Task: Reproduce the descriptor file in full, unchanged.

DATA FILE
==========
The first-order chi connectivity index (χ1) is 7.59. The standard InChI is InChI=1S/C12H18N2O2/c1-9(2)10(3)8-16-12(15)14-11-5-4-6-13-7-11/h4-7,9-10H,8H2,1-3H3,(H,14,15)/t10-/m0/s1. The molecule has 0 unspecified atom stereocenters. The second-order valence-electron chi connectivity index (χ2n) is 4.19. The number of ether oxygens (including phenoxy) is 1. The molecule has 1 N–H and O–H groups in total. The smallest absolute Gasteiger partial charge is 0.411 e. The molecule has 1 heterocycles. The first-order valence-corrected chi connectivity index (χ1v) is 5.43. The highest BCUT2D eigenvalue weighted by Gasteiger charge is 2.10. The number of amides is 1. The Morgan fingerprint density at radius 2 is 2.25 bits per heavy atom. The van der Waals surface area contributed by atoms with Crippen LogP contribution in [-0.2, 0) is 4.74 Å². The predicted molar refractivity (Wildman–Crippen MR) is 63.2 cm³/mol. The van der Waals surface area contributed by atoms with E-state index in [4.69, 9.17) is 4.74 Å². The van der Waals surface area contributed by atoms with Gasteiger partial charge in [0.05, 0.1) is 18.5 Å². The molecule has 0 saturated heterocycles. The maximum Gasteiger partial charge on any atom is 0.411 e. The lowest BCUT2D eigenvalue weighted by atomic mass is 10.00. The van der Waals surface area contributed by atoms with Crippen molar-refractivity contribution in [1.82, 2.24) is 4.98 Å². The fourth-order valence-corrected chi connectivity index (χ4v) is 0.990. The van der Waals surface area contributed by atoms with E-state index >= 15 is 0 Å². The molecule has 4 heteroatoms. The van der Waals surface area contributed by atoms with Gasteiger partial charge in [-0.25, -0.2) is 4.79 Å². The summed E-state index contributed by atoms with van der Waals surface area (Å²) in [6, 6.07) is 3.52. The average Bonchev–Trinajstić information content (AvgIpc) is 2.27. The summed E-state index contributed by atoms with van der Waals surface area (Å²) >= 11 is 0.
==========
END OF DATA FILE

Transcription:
The first-order chi connectivity index (χ1) is 7.59. The standard InChI is InChI=1S/C12H18N2O2/c1-9(2)10(3)8-16-12(15)14-11-5-4-6-13-7-11/h4-7,9-10H,8H2,1-3H3,(H,14,15)/t10-/m0/s1. The molecule has 0 unspecified atom stereocenters. The second-order valence-electron chi connectivity index (χ2n) is 4.19. The number of ether oxygens (including phenoxy) is 1. The molecule has 1 N–H and O–H groups in total. The smallest absolute Gasteiger partial charge is 0.411 e. The molecule has 1 heterocycles. The first-order valence-corrected chi connectivity index (χ1v) is 5.43. The highest BCUT2D eigenvalue weighted by Gasteiger charge is 2.10. The number of amides is 1. The Morgan fingerprint density at radius 2 is 2.25 bits per heavy atom. The van der Waals surface area contributed by atoms with Crippen LogP contribution in [-0.2, 0) is 4.74 Å². The predicted molar refractivity (Wildman–Crippen MR) is 63.2 cm³/mol. The van der Waals surface area contributed by atoms with E-state index in [4.69, 9.17) is 4.74 Å². The van der Waals surface area contributed by atoms with Gasteiger partial charge in [0.05, 0.1) is 18.5 Å². The molecule has 0 saturated heterocycles. The maximum Gasteiger partial charge on any atom is 0.411 e. The lowest BCUT2D eigenvalue weighted by atomic mass is 10.00. The van der Waals surface area contributed by atoms with Crippen molar-refractivity contribution in [1.82, 2.24) is 4.98 Å². The fourth-order valence-corrected chi connectivity index (χ4v) is 0.990. The van der Waals surface area contributed by atoms with E-state index >= 15 is 0 Å². The molecule has 4 heteroatoms. The van der Waals surface area contributed by atoms with Gasteiger partial charge in [-0.25, -0.2) is 4.79 Å². The summed E-state index contributed by atoms with van der Waals surface area (Å²) in [6, 6.07) is 3.52. The average Bonchev–Trinajstić information content (AvgIpc) is 2.27. The summed E-state index contributed by atoms with van der Waals surface area (Å²) >= 11 is 0.